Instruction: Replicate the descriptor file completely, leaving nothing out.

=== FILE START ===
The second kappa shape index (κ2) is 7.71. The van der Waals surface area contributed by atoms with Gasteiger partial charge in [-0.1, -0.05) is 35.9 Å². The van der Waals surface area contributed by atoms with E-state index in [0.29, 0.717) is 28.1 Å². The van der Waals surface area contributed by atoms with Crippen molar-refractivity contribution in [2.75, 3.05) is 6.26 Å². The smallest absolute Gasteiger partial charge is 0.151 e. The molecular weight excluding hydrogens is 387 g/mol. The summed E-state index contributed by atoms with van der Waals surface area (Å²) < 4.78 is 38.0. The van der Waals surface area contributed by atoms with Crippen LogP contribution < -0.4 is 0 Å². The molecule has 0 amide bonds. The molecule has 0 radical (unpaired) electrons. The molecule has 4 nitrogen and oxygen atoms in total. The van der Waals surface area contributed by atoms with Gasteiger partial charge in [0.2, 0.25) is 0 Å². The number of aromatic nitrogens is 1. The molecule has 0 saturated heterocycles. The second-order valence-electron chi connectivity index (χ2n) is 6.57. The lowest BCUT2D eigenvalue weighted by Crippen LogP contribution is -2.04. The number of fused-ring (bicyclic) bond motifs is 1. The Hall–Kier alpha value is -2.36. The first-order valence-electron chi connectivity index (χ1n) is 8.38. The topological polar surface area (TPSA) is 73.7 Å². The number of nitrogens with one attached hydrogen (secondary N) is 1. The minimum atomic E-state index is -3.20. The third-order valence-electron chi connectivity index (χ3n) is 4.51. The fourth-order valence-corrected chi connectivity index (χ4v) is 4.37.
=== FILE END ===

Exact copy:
The second kappa shape index (κ2) is 7.71. The van der Waals surface area contributed by atoms with Gasteiger partial charge in [-0.1, -0.05) is 35.9 Å². The van der Waals surface area contributed by atoms with E-state index in [0.29, 0.717) is 28.1 Å². The van der Waals surface area contributed by atoms with Crippen molar-refractivity contribution in [2.75, 3.05) is 6.26 Å². The smallest absolute Gasteiger partial charge is 0.151 e. The molecular weight excluding hydrogens is 387 g/mol. The summed E-state index contributed by atoms with van der Waals surface area (Å²) < 4.78 is 38.0. The van der Waals surface area contributed by atoms with Crippen LogP contribution < -0.4 is 0 Å². The molecule has 0 amide bonds. The molecule has 0 radical (unpaired) electrons. The molecule has 4 nitrogen and oxygen atoms in total. The van der Waals surface area contributed by atoms with Gasteiger partial charge in [0.2, 0.25) is 0 Å². The number of aromatic nitrogens is 1. The molecule has 0 saturated heterocycles. The second-order valence-electron chi connectivity index (χ2n) is 6.57. The lowest BCUT2D eigenvalue weighted by Crippen LogP contribution is -2.04. The number of fused-ring (bicyclic) bond motifs is 1. The Hall–Kier alpha value is -2.36. The first-order valence-electron chi connectivity index (χ1n) is 8.38. The topological polar surface area (TPSA) is 73.7 Å². The number of nitrogens with one attached hydrogen (secondary N) is 1. The minimum atomic E-state index is -3.20. The third-order valence-electron chi connectivity index (χ3n) is 4.51. The fourth-order valence-corrected chi connectivity index (χ4v) is 4.37.